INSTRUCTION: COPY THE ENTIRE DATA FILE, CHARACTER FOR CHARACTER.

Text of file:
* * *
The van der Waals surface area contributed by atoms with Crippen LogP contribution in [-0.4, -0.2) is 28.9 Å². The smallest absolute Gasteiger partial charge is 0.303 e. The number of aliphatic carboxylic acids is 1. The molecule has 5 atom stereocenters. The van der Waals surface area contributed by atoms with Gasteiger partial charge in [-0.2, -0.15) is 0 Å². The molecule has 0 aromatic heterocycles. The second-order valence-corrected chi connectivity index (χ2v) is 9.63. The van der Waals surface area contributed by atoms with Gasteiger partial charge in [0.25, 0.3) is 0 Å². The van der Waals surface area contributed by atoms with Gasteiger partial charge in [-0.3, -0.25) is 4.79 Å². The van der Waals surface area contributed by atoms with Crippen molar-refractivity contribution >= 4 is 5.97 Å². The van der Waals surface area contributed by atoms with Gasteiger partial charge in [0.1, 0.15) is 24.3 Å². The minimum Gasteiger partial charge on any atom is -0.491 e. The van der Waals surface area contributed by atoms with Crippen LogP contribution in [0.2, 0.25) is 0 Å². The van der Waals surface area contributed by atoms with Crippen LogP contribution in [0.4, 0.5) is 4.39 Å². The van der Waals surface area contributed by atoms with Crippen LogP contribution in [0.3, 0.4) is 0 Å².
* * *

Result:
The van der Waals surface area contributed by atoms with Crippen LogP contribution in [-0.4, -0.2) is 28.9 Å². The smallest absolute Gasteiger partial charge is 0.303 e. The number of aliphatic carboxylic acids is 1. The molecule has 5 atom stereocenters. The van der Waals surface area contributed by atoms with Gasteiger partial charge in [-0.2, -0.15) is 0 Å². The molecule has 0 aromatic heterocycles. The second-order valence-corrected chi connectivity index (χ2v) is 9.63. The van der Waals surface area contributed by atoms with Gasteiger partial charge in [0.25, 0.3) is 0 Å². The van der Waals surface area contributed by atoms with Gasteiger partial charge in [-0.3, -0.25) is 4.79 Å². The van der Waals surface area contributed by atoms with Crippen molar-refractivity contribution >= 4 is 5.97 Å². The van der Waals surface area contributed by atoms with Gasteiger partial charge in [0.1, 0.15) is 24.3 Å². The minimum Gasteiger partial charge on any atom is -0.491 e. The van der Waals surface area contributed by atoms with Crippen LogP contribution in [0.2, 0.25) is 0 Å². The van der Waals surface area contributed by atoms with Crippen LogP contribution in [0.4, 0.5) is 4.39 Å². The van der Waals surface area contributed by atoms with Crippen LogP contribution in [0.3, 0.4) is 0 Å².